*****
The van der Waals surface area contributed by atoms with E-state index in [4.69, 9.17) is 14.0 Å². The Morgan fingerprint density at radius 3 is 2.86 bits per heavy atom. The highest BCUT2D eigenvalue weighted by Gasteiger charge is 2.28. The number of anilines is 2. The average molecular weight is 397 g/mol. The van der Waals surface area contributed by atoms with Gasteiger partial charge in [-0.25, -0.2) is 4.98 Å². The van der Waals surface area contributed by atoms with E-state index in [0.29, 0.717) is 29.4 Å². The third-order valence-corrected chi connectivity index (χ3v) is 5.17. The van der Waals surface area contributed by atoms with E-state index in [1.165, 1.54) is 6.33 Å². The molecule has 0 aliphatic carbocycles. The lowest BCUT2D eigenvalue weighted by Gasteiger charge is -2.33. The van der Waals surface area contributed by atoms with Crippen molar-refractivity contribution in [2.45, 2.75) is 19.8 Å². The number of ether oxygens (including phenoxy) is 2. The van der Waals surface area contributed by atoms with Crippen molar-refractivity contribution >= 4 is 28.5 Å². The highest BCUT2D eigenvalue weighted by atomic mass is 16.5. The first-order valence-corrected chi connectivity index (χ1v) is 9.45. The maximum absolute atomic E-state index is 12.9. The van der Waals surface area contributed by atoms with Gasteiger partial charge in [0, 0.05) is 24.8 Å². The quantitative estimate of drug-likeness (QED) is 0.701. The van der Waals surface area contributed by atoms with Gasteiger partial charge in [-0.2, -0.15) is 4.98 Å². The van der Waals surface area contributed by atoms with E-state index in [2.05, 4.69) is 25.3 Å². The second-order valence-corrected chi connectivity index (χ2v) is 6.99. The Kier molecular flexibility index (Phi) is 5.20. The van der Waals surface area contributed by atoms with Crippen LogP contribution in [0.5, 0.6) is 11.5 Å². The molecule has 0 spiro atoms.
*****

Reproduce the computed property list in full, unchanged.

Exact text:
The van der Waals surface area contributed by atoms with E-state index in [4.69, 9.17) is 14.0 Å². The Morgan fingerprint density at radius 3 is 2.86 bits per heavy atom. The highest BCUT2D eigenvalue weighted by Gasteiger charge is 2.28. The number of anilines is 2. The average molecular weight is 397 g/mol. The van der Waals surface area contributed by atoms with Gasteiger partial charge in [-0.25, -0.2) is 4.98 Å². The van der Waals surface area contributed by atoms with E-state index in [0.29, 0.717) is 29.4 Å². The third-order valence-corrected chi connectivity index (χ3v) is 5.17. The van der Waals surface area contributed by atoms with E-state index in [1.165, 1.54) is 6.33 Å². The molecule has 0 aliphatic carbocycles. The lowest BCUT2D eigenvalue weighted by Gasteiger charge is -2.33. The van der Waals surface area contributed by atoms with Crippen molar-refractivity contribution in [2.45, 2.75) is 19.8 Å². The number of ether oxygens (including phenoxy) is 2. The van der Waals surface area contributed by atoms with Crippen molar-refractivity contribution >= 4 is 28.5 Å². The highest BCUT2D eigenvalue weighted by atomic mass is 16.5. The first-order valence-corrected chi connectivity index (χ1v) is 9.45. The maximum absolute atomic E-state index is 12.9. The van der Waals surface area contributed by atoms with Gasteiger partial charge in [0, 0.05) is 24.8 Å². The quantitative estimate of drug-likeness (QED) is 0.701. The van der Waals surface area contributed by atoms with Gasteiger partial charge in [-0.2, -0.15) is 4.98 Å². The van der Waals surface area contributed by atoms with E-state index in [2.05, 4.69) is 25.3 Å². The second-order valence-corrected chi connectivity index (χ2v) is 6.99. The Kier molecular flexibility index (Phi) is 5.20. The van der Waals surface area contributed by atoms with Crippen LogP contribution in [0.5, 0.6) is 11.5 Å². The molecule has 0 spiro atoms.